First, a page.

SALT LAKE CITY — After the first case of avian flu in wild birds was confirmed earlier this month in Cache County, the Utah Division of Wildlife Resources has confirmed that the virus is spreading throughout the state after several dead birds in five more counties tested positive.
As of May 26, 10 wild birds have tested positive for avian flu in various areas of Utah, including Cache, Weber, Salt Lake, Utah, Tooele and Carbon counties. The birds include Canada geese, great horned owls, hawks, pelicans, turkey vultures and ducks. Test results from other dead birds are currently pending.
The most recent birds to have died from avian flu include two pelicans and a Canada goose that were found on the shore of Scofield Reservoir. The pelicans were found on May 13 and the goose was located May 16. They were collected by DWR officials and sent to the Utah Veterinary Diagnostic Laboratory in Logan for testing. The birds were then sent to the National Veterinary Services Laboratory in Ames, Iowa, which confirmed they had highly pathogenic avian influenza.
Following the positive test results, the Department of Environmental Quality confirmed the drinking water from Scofield Reservoir would not be impacted by avian flu since the water is treated. Normal recreational activities, such as fishing and swimming are also not expected to be impacted.
High pathogenic avian influenza viruses are very contagious among birds and can cause rapid and high mortality in domestic birds, such as chickens, turkeys and domestic ducks. These viruses occasionally kill wild birds, as well. The most common wild birds impacted by the virus are typically waterfowl, shorebirds, raptors and scavengers (which include birds like hawks, owls, ravens and vultures). There are typically few symptoms in waterfowl and shorebirds, but the virus can kill raptors and scavengers quickly. The virus is spread among birds through nasal and oral discharge, as well as fecal droppings. It can be spread to backyard poultry and domestic birds through contaminated shoes or vehicles.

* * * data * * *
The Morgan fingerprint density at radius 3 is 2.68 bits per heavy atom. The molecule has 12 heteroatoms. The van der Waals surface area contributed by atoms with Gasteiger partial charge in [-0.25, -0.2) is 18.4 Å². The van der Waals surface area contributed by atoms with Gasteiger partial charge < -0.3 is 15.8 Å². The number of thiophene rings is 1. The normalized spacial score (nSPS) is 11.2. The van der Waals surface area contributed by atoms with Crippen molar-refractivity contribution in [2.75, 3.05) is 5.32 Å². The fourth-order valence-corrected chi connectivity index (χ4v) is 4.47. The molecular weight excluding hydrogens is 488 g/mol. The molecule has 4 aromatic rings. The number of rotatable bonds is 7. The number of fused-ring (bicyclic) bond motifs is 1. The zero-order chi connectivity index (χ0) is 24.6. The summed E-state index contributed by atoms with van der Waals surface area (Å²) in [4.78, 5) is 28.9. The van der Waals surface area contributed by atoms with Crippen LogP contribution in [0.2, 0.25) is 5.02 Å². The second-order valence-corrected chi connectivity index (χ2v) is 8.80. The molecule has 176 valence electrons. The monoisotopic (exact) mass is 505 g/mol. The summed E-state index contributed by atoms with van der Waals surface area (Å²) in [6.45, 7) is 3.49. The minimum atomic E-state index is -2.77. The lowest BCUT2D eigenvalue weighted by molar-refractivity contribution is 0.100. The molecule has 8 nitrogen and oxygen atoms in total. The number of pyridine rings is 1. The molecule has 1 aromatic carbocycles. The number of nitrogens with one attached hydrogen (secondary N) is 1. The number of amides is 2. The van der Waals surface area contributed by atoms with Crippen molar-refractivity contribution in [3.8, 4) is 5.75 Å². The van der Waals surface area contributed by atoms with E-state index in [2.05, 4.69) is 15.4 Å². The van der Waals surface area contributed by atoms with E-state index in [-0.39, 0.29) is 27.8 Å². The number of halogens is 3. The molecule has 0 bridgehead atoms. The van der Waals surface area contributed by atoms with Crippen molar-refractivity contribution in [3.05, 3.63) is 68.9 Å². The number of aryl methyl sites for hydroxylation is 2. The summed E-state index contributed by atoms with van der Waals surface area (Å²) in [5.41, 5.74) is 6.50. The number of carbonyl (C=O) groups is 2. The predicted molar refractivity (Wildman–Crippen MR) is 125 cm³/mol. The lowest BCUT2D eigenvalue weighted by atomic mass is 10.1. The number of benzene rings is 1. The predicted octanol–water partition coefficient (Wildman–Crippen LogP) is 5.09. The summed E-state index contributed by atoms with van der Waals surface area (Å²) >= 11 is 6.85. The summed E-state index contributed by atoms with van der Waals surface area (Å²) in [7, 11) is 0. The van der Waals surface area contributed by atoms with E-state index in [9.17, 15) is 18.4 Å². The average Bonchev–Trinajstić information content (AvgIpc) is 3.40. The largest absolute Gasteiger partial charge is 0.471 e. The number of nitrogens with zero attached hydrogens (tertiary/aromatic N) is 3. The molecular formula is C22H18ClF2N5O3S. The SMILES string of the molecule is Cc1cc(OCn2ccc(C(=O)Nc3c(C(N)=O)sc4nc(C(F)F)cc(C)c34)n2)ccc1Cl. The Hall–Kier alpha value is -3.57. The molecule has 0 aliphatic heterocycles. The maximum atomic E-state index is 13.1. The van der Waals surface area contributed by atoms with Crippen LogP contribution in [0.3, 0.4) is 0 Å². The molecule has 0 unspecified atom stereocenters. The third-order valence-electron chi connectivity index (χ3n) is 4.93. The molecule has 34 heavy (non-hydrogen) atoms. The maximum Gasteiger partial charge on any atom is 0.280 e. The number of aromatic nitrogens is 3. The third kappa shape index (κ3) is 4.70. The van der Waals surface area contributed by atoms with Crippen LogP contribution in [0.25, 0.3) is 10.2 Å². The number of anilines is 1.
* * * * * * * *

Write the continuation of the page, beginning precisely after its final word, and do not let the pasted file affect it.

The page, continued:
Songbirds are not typically affected by avian flu, so people shouldn’t have to remove bird feeders unless they also have backyard chickens or domestic ducks, which are susceptible to the virus. However, it’s always recommended to regularly clean bird feeders and baths.
Although the current strain of the avian flu presents a low risk to people, it has been confirmed in at least one person in Colorado during this most recent outbreak. Visit the CDC website for more information on keeping yourself safe.
“If anyone finds a group of five or more dead waterfowl or shorebirds or any individual dead scavengers or raptors, they should report it to the nearest DWR office and absolutely make sure not to touch the birds or pick them up,” DWR Veterinarian Ginger Stout said. “Just report it to us, and we will come collect them for testing. We are continuing to monitor this virus in wild bird populations. It typically doesn’t have much of an impact on the overall populations of waterfowl, but it’s likely that we will have some die now that it’s been confirmed in wild birds in the state.”
The last outbreak of avian flu in the U.S. occurred in 2014–15, when highly pathogenic strains of avian influenza were detected in wild birds of the Pacific, Central and Mississippi flyways. During that outbreak, the virus was detected in two healthy ducks in Utah.
For more information about the current avian flu outbreak in wild birds, visit the DWR website. To report any symptoms of avian flu in domestic birds, contact the Utah Department of Agriculture and Food.